Civil disobedience: Singaporeans defiant as harsh eScooter laws come into play (video)

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When it comes to safe, law-abiding cities it is hard to go past Singapore. In 2016 the city-state recorded 135 days on which there was no crime of any kind, while The Economist Intelligence Unit recently ranked Singapore second on its Safe Cities Index for 2017. All of which makes the recent outbreak of lawlessness on the roads there approaching the equivalent of mass civil disobedience in any other country.

Singapore's harsh new penalties for eScooters and PMDs see fines of up to $10,000 and jail time of up to six months
Singapore’s harsh new penalties for eScooters and PMDs see fines of up to $10,000 and jail time of up to six mon Land Transport Authority of Singapore

What’s brought out this sudden rebellious nature in Singaporeans? eScooters and Personal Mobility Devices (PMDs).

Singaporeans are revolting against authority in a rare sign of civil disobedience by refusing to leave their eScooters and PMDs in their HDBs (Housing and Development Board flats) after the government outlawed their use on public roads and footpaths last year, and restricted electric bicycles to roadways only.

Costing from as little as S$400 (about US$302) up to S$5,000 (US$3,781), sales of eScooters and PMDs such as skateboards, kick-scooters, and hoverboards mushroomed in Singapore last year.

Seen as an affordable and convenient way for those whose ownership of a car during their lifetime is almost an impossibility, light and affordable eScooters and PMDs were seen as ideal for covering short to mid distances without the hassles of train station or bus stop crushes.

Despite the convenience, feeling of freedom, and perhaps even excitement its citizens were experiencing rocketing along the road ala Harry Potter with their new-found liberty from humorless bus and anonymous train drivers, the government quickly clamped down on the devices, prompted by increasing reports of people being run over and crashed into by the silent moving devices, and several deaths of eScooter riders and pedestrians.

With Singaporeans refusing to abandon the silent and deadly devices harsh new penalties for eScooters and PMDs came into force on January 15, with offenders subject to a maximum fine of of S$10,000 (US$7,555), six months jail, or both.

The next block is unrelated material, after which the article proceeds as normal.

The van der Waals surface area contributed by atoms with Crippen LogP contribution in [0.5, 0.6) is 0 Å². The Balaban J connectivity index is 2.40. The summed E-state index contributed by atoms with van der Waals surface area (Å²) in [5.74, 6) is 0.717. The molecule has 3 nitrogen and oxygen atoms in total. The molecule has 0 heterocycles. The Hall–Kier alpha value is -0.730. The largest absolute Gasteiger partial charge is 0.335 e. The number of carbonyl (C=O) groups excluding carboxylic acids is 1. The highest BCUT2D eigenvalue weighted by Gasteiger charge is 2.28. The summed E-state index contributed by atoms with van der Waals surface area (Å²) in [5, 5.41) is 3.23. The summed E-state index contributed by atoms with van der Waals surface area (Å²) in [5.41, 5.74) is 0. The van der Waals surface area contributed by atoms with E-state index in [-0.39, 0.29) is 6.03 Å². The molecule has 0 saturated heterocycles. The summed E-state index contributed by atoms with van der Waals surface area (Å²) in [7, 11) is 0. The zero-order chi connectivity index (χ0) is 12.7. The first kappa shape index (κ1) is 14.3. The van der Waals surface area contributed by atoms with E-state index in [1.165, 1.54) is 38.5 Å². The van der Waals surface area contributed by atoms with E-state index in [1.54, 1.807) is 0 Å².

While law enforcement officers in other countries sit in secluded spots waiting for speeding or drunk motorists, Singapore’s Land Transport Authority (LTA) officials set out daily with a flatbed truck to sit in wait for eScooter riding rebels.

In the video above taken in the Loyang Drive area on Monday to coincide with the introduction of the tougher penalties, business for the enforcers was brisk with LTA officials seized 11 eScooters, adding to the 38 eScooters and PMDs seized in the previous 14 days.

Last October Singapore Minister of Transport, Khaw Boon Wan, said that between January and September 2017, 110 accidents were reported involving eScooters and PMDs, with 70 per cent occurring on the nation’s roads.

The LTA says that in 2017 it seized more than 480 eScooters and PMDs and despite the publicity given to the seizures, miscreants still remain.

Supported by the harsh new penalties the LTA says it aims to ensure that this year those who suddenly get the urge to imitate Harry Potter by silently whizzing about its streets and pathways on end up well and truly grounded… and a little poorer for catering to their Adrenalin rush.

To help educate Singaporeans on the etiquette and safe operation of eScooters and PMDs the LTA will soon be introducing a free Safe Riding Programme. In the meantime, LTA officials vow to suppress the rare upsurge in civil disobedience by setting eScooter detection points up at up to four locations a day until the last of the rebellious Singaporeans and their ‘eScooter uprising’ are brought to justice.


Feature video Channel NewsAsia




John Le Fevre in Phnom Penh contributed to this report


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Leakhena Khat

Leakhena is a junior journalist at AEC News Today who is also currently studying International Relations, which she finds adds perspective to her work reporting on the Asean Community.

“I love what I am doing so much as it gives me a lot of great experience and provides challenges to my mind.

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